How Can I Handle My Antisocial Daughter?

Reader’s Question

I have a 21-year-old daughter who has almost every symptom of a personality disorder. She has been difficult to deal with her entire life to the point where I had to put her out of my home when she reached 18. She was verbally abusive not only to me and my husband but to her brothers as well. She has lied to me and had me arrested in the past. She would talk about how she would be rich and buy an expensive car at the age of 18 yet has never liked to work and has been fired from almost every job she has ever had.

We allowed her back home when she found out she was pregnant. She did well during the pregnancy — got a job and an apartment and went back to school. By the time my grandchild reached a year she had been evicted from 2 apartments, fired from a couple of jobs, was pregnant again, and her former Ob/Gyn barred her from the office. She has cussed me out again, called me every obscene name in the book and walked up on me, pressing her body against me trying to make me fight her and threatened me. This happened right after I had re-hired her for the second time to work in my office and took her and my grandson back in. She refused to clean up after her and the baby. And when I would get her to clean she would only clean what was hers because according to her, it’s not her house so she shouldn’t have to clean it.

She has now chosen to live in an abandoned house with her boyfriend and leave my grandchild with us. What caused the episode this time was because she was arguing with her 10-year-old brother and he called her a name. She assaulted him to the point where he threw up in the sink and I had to put her in a head-lock to get her off of him. I told her to just leave. But of course that couldn’t happen. I had to call the police to have her removed. She turned around and calmly said that she would see me at work the following day. I was completely confused and the whole event seemed surreal. I told her not to come to the office because she was fired. She has contacted my mother, who acts exactly as she does, and they are completely repulsed and upset that I would fire her. As I mentioned this was my second time hiring her. She called our former receptionist a b**** because I wasn’t accepting phone calls from her. I only brought her in because that person is no longer employed here. I had no idea how she was going to act this time around because her episodes are getting more and more frequent.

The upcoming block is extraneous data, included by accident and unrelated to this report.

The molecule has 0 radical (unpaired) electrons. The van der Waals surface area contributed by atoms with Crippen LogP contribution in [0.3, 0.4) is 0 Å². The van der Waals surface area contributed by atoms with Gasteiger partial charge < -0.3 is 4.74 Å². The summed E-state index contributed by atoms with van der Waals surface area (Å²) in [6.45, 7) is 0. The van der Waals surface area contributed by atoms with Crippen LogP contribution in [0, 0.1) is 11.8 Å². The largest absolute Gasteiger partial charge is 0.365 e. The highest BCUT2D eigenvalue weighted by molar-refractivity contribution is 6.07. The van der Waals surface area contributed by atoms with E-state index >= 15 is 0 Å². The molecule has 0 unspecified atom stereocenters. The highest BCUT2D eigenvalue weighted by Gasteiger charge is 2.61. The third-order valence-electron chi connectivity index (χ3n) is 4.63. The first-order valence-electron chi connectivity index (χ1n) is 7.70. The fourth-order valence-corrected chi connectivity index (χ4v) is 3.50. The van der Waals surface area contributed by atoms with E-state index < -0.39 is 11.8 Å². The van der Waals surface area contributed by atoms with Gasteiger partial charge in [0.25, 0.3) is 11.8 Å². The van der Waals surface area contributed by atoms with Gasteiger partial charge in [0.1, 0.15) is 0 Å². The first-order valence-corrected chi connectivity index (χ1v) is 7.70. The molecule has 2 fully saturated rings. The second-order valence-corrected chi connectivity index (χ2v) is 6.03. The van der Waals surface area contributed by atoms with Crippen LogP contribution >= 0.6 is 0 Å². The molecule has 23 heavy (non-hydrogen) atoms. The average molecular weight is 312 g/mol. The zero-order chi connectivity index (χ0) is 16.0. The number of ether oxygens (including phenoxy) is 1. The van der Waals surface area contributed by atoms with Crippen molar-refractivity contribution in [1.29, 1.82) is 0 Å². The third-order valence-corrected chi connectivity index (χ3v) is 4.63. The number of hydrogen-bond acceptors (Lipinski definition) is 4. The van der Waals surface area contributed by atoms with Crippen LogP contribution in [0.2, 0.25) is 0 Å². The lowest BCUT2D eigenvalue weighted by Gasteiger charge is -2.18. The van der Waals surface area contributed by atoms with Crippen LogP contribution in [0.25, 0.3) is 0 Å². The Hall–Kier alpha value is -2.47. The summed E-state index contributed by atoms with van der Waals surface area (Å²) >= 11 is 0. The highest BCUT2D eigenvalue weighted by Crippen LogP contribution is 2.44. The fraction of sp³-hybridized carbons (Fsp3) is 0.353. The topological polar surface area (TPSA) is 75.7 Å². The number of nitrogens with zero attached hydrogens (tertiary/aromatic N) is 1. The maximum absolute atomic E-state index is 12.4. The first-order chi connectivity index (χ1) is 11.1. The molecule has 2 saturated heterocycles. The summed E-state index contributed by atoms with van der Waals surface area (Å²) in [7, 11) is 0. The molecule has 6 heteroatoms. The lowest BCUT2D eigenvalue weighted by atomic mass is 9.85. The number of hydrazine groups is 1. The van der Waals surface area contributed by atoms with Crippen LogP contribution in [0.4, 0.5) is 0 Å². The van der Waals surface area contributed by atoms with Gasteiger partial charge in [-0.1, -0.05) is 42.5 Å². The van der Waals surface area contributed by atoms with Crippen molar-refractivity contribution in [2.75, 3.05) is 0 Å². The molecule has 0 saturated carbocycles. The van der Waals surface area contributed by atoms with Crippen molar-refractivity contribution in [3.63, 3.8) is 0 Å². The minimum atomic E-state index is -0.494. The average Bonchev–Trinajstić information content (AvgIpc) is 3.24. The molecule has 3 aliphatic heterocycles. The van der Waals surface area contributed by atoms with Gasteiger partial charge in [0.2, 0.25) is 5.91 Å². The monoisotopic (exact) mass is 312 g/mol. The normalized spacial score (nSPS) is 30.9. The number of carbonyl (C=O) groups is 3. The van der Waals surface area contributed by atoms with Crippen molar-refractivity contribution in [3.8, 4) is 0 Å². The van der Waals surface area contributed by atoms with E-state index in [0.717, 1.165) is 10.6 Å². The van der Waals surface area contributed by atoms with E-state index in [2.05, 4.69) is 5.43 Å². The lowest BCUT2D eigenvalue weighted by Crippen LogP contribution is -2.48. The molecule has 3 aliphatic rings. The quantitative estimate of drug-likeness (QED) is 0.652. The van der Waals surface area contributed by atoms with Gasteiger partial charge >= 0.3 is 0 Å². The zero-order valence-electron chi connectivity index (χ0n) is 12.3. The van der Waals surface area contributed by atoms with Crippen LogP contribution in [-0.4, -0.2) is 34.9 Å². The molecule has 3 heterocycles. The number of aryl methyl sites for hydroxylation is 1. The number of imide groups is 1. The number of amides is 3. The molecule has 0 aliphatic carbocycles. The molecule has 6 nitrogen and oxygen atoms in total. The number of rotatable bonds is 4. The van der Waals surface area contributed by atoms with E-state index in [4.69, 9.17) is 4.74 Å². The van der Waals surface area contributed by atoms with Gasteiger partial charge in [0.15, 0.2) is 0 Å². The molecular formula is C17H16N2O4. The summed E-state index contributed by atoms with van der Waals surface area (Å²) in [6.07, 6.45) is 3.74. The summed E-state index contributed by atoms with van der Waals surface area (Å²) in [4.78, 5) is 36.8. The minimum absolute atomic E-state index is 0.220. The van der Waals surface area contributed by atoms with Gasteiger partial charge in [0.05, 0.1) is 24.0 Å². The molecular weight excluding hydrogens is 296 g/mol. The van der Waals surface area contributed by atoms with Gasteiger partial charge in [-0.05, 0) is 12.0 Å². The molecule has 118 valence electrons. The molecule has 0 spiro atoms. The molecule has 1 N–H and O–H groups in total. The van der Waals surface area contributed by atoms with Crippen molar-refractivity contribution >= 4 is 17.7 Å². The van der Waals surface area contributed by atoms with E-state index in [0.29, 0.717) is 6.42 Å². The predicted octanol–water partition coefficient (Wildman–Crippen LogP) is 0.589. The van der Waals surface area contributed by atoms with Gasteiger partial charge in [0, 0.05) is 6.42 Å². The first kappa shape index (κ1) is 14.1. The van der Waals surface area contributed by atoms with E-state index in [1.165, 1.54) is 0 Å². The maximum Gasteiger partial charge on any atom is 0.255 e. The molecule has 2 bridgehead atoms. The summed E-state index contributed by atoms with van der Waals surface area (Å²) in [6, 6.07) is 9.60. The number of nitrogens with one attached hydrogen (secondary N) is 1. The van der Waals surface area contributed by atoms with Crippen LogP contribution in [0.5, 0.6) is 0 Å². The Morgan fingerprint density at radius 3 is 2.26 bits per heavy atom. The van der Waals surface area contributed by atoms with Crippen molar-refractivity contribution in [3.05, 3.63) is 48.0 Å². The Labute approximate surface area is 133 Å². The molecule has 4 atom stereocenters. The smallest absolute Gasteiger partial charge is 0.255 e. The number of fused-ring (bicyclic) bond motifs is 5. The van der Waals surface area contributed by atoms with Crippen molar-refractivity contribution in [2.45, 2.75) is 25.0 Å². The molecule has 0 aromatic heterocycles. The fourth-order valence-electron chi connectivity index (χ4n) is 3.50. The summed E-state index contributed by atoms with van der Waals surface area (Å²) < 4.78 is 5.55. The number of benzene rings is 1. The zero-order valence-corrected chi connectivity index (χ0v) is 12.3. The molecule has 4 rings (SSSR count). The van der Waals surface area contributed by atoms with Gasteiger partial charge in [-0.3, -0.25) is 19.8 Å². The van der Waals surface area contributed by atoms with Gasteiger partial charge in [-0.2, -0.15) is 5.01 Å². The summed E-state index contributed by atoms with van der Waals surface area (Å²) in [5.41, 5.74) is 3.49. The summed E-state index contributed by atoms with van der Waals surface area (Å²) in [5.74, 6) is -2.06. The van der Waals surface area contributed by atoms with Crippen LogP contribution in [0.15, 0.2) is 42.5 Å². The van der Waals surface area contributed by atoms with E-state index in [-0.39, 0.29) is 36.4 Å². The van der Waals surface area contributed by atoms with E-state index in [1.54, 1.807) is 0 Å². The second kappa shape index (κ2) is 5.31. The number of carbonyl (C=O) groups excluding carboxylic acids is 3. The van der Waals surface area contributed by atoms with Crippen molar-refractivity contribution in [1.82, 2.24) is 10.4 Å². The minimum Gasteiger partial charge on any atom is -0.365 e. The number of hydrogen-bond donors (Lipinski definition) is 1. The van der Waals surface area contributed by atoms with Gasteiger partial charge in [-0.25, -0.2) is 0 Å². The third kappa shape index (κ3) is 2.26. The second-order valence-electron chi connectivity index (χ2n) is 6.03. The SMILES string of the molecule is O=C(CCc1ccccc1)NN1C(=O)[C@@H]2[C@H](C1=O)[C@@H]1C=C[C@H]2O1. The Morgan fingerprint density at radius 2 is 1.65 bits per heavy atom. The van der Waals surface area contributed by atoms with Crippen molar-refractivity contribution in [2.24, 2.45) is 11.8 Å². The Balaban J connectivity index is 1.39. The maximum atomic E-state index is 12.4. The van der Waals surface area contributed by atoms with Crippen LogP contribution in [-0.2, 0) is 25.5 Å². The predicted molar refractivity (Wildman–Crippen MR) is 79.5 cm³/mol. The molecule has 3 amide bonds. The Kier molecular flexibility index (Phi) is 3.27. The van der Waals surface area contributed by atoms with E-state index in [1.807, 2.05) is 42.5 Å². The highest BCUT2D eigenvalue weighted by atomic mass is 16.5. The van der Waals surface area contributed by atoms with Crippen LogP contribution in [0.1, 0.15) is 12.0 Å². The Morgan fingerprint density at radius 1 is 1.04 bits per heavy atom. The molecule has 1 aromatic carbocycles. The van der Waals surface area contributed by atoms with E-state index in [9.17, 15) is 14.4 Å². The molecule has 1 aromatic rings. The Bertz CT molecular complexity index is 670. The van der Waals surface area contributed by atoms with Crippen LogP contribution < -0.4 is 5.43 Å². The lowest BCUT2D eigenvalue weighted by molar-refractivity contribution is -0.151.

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I’m at a loss as to what to do now. She is 6 months pregnant, living in an abandoned house with no heat, and there is no way I can allow her back in the house. My husband and other children (not to mention me) have gone through hell in dealing with her. Against our will, she has allowed her friends in our home when we weren’t there, and they stole from us. She has wrecked my van and had the car I bought her impounded because she wouldn’t pay to have insurance once I dropped her off my policy. The car has no tags, so she left it at a hotel she had stayed at. She left the car there for about two weeks without any tags. She tried to cash stolen checks and lied and manipulated me out of $1,000 to get her out of jail. She made up some story about not knowing the checks were stolen and when she was angry she threw it in my face that she used me for the money and she did know. And with all of this, and it’s not even scratching the surface, she feels I’m wrong and mistreating her. And in case you are wondering, she’s not on drugs. I would go with her to her Ob appointments and all of that was checked because I really wondered.

My question is, how do I handle something like this? In March, my granddaughter will be here and in the meantime she is living as a vagabond. She has even made the comment that she doesn’t mind living like that if it wasn’t for the baby. I need some insight — some help. Thank you.

Psychologist’s Reply

Your daughter is exhibiting the characteristics of an Antisocial Personality. When you read my introduction to personality disorders, you’ll find that Antisocial Personalities are completely selfish, demanding, self-serving, highly manipulative, criminal, and dishonest in their behavior. They have absolutely no concern for the feelings, situations or rights of others. They have a tremendous sense of entitlement and feel justified to con, manipulate, steal from, and abuse those around them. Many APs also have a high tolerance for substandard hygiene and living conditions.